Life in Hollywood, below-the-line

Life in Hollywood, below-the-line
Work gloves at the end of the 2006/2007 television season (photo by Richard Blair)

Sunday, May 6, 2018

Just for the Hell of It: Episode 47

I wore this hat when working on set the last few years while belly-crawling towards the finish line of my Hollywood adventure, and still do now that I'm retired. Hey, it's a good hat, and a fitting memento of my last fifteen years in the industry. The only person to take notice thus far was Matteo Troncone, who served as writer, producer, director, cameraman, editor, and on-screen talent for his wonderful documentary Arrangiarsi!. A few minutes into our conversation, I saw his eyes shift focus to the CBS Studio Center logo for a moment, then he smiled.

"You're in the business, yes?" he asked.

Well, yeah -- I was, anyway.

On a recent hunting-and-gathering expedition to the nearest Trader Joe's, I unloaded my basket at the check stand, whereupon the checker -- a robust middle-aged redhead with a big smile -- took one look at my hat and asked: "Hollywood or Studio City?"

My jaw dropped.

Turns out she worked as a production accountant in Hollywood for several years until her husband landed an offer he couldn't refuse in the SF Bay Area, where they moved and are now living happily ever after. While the rest of the customers in line tapped their feet impatiently, we compared notes as to the horrors of working for Disney and cheap-ass cable networks -- and for the first time in well over a year, I was on the same wavelength with somebody who understood because she'd been there.

And I have to tell you, that felt good...


So I drive into town the other day to pick up the mail at the post office and buy some groceries, and what do I see but a film crew set up and workng in front of the only book store in this tiny little town.  They had all the basics -- lights, cameras, equipment trucks, a couple of dollies, and a decent sized crew, complete with two Highway Patrol cars blocking off the street out front and a small army of earnest young PAs. I introduced myself to one of the juicers, a lanky, pleasant young man who told me it was a Netflix show called The OA.  I suspect he was about to give me the "It's a mayonaise commercial" brushoff, but he perked up when I mentioned I'm a recent retiree from 728. Turns out we knew a few of the same Bay Area crew people from my days working up here back in the late 90's -- some of whom are still working. Yes, it is indeed a small world.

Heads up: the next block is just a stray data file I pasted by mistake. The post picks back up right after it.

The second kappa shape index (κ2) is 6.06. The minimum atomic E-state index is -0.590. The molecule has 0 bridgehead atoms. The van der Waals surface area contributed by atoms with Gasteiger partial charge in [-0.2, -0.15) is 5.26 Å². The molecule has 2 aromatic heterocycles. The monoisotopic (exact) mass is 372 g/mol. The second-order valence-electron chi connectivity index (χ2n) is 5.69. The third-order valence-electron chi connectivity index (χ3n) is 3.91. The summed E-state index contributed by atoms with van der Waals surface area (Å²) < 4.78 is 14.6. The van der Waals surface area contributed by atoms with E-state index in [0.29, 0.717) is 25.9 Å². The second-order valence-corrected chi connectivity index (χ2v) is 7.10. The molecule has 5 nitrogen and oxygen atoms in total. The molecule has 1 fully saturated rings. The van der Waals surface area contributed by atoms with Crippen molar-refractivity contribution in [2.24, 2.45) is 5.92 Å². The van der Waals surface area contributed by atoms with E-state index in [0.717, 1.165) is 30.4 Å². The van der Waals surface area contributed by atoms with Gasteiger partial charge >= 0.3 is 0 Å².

I watched for a while with the rest of the curious civilians as those juicers and grips stood by their gear in the late afternoon sun, waiting for an order to crackle over their walkies... but that was enough. I was glad to be able to climb back in my car and drive on home rather than be one of them grinding out the long day. Been there, done that, and I neither need nor desire to do it again.


Another blast from the past arrived in the form of this meditation on what was once an essential tool for everyone working in movies, television, commercials, or industrial films in LA: the Thomas Brothers Guide -- a map book that could get you all the way out to East Bumfuck and back. In the good old/bad old days, any freelance Hollywood Work-Bot without a well-worn Thomas Brothers in his/her car wasn't worth hiring... but then came the internet, GPS, smart phones, WAZE, and all the other digital hula-hoops modern society has embraced like manna from heaven. That's not all bad, mind you -- I'm not going to start waving my cane and shouting "Get off my lawn!" just yet -- but I can't shake the feeling that we're losing something with such utter dependence on satellites, wireless everything, and the increasingly interconnected digital technology that's just one malicious-or-accidental electromagnetic pulse or solar shitstorm away from vanishing into the ether.

Then what?

Although I don't have WAZE, I've used my phone to guide me through unfamiliar landscapes more than once, but I still feel more comfortable with a good old Thomas Guide. The one time I used WAZE  in LA was while driving from a rental yard in the far hinterlands of the San Fernando Valley over to Pasadena for a crew lunch at the Pie 'n Burger, where the burgers are great and the pies are better.*